From an interesting piece by Jeff Goode about marriage:
[W]hich traditional definition of marriage do we want our Constitution to protect?
- The one from Book of Genesis when family values meant multiple wives and concubines?
- Or the marriages of the Middle Ages when women were traded like cattle and weddings were too bawdy for church?
- Since this is America, should we preserve marriage as it existed in 1776 when arranged marriages were still commonplace?
- Or the traditions of 1850 when California became a state and marriage was customarily between one man and one woman-or-girl of age 11 and up?
- Or are we really seeking to protect a more modern vision of traditional marriage, say from the 1950s when it was illegal for whites to wed blacks or hispanics?
- Or the traditional marriage of the late 1960s when couples were routinely excommunicated for marrying outside their faith?
No, the truth of the matter is, that we’re trying to preserve traditional marriage the way it “was and always has been” during a very narrow period in the late 70s / early 80s.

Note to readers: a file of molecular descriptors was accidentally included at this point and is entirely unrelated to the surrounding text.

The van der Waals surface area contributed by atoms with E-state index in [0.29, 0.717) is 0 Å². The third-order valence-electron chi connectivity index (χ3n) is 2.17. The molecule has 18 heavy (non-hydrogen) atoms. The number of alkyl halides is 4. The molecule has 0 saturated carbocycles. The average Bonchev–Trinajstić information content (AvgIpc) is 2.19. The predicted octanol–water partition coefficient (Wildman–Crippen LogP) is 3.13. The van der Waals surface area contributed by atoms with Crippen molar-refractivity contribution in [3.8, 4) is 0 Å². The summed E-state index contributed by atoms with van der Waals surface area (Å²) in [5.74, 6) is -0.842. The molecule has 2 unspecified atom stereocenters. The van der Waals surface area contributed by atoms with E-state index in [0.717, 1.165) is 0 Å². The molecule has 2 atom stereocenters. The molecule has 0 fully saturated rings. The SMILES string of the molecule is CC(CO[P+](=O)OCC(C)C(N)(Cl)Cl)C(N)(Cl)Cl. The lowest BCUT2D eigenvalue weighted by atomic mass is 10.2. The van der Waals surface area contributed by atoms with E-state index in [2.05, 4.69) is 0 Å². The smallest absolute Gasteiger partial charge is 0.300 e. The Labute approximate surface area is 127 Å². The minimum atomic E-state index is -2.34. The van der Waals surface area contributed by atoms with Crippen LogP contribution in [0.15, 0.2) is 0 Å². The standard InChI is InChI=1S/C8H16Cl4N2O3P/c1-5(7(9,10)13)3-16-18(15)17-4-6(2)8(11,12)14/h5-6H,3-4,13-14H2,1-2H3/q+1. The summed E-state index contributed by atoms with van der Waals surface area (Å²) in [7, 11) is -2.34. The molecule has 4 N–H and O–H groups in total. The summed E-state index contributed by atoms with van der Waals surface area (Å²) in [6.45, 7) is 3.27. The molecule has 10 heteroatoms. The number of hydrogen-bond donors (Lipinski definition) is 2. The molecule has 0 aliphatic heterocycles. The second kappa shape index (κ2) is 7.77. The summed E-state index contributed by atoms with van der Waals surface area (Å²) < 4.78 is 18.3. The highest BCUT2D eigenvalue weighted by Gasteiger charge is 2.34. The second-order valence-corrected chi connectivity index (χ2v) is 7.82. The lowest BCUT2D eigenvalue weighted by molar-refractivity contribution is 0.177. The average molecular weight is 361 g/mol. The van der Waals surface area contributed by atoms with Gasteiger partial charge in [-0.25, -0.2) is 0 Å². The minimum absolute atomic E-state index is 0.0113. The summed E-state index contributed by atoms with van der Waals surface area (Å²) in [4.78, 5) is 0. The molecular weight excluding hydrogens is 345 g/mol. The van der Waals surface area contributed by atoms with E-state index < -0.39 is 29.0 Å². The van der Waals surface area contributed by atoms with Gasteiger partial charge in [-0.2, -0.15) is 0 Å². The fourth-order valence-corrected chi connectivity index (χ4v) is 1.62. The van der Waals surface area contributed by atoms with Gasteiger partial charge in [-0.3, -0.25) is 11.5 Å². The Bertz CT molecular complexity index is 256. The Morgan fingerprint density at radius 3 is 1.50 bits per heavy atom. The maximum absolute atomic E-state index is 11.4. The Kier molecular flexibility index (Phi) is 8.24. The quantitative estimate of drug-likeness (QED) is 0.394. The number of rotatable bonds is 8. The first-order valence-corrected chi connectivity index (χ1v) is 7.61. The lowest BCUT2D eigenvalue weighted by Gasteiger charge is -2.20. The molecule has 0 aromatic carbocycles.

I can remember when blacks and white couldn’t marry each other. I remember when Catholics got excommunicated for marrying outside their own faith. I barely don’t remember when female divorcees rarely got married again because no one wanted them. (Widows were different for some reason.)
What the real problem with gay marriage is that people fear change–any change–that might challenge what they hold as truths.
The cure for that? Education.
Unfortunately, our judicial branch has been placed in the position of having to force that education on those who don’t want it. It was exactly the same thing when the U.S. Supreme Court struck down existing miscegenation laws when the Loving v. Virginia decision was handed down in 1967.